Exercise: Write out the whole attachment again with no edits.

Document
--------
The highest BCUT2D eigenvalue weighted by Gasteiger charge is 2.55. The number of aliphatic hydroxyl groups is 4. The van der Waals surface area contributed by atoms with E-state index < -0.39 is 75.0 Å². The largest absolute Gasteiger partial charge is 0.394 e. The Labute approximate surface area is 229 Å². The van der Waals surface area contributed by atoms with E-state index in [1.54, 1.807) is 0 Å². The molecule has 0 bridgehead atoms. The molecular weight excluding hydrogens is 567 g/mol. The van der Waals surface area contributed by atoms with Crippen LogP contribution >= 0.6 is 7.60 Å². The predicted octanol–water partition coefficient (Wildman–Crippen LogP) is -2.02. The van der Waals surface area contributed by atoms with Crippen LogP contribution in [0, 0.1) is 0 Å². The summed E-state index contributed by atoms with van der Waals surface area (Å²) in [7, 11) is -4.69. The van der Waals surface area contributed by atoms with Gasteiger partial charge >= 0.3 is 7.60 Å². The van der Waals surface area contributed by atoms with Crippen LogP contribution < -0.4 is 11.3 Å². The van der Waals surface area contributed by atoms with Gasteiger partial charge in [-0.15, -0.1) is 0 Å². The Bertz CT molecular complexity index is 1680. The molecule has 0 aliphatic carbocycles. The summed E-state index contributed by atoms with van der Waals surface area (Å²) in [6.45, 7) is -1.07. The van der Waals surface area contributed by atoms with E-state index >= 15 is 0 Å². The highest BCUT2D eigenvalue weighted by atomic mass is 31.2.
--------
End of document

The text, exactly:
The highest BCUT2D eigenvalue weighted by Gasteiger charge is 2.55. The number of aliphatic hydroxyl groups is 4. The van der Waals surface area contributed by atoms with E-state index < -0.39 is 75.0 Å². The largest absolute Gasteiger partial charge is 0.394 e. The Labute approximate surface area is 229 Å². The van der Waals surface area contributed by atoms with E-state index in [1.54, 1.807) is 0 Å². The molecule has 0 bridgehead atoms. The molecular weight excluding hydrogens is 567 g/mol. The van der Waals surface area contributed by atoms with Crippen LogP contribution >= 0.6 is 7.60 Å². The predicted octanol–water partition coefficient (Wildman–Crippen LogP) is -2.02. The van der Waals surface area contributed by atoms with Crippen LogP contribution in [0, 0.1) is 0 Å². The summed E-state index contributed by atoms with van der Waals surface area (Å²) in [7, 11) is -4.69. The van der Waals surface area contributed by atoms with Gasteiger partial charge >= 0.3 is 7.60 Å². The van der Waals surface area contributed by atoms with Crippen LogP contribution < -0.4 is 11.3 Å². The van der Waals surface area contributed by atoms with Gasteiger partial charge in [-0.15, -0.1) is 0 Å². The Bertz CT molecular complexity index is 1680. The molecule has 0 aliphatic carbocycles. The summed E-state index contributed by atoms with van der Waals surface area (Å²) in [6.45, 7) is -1.07. The van der Waals surface area contributed by atoms with E-state index >= 15 is 0 Å². The highest BCUT2D eigenvalue weighted by atomic mass is 31.2.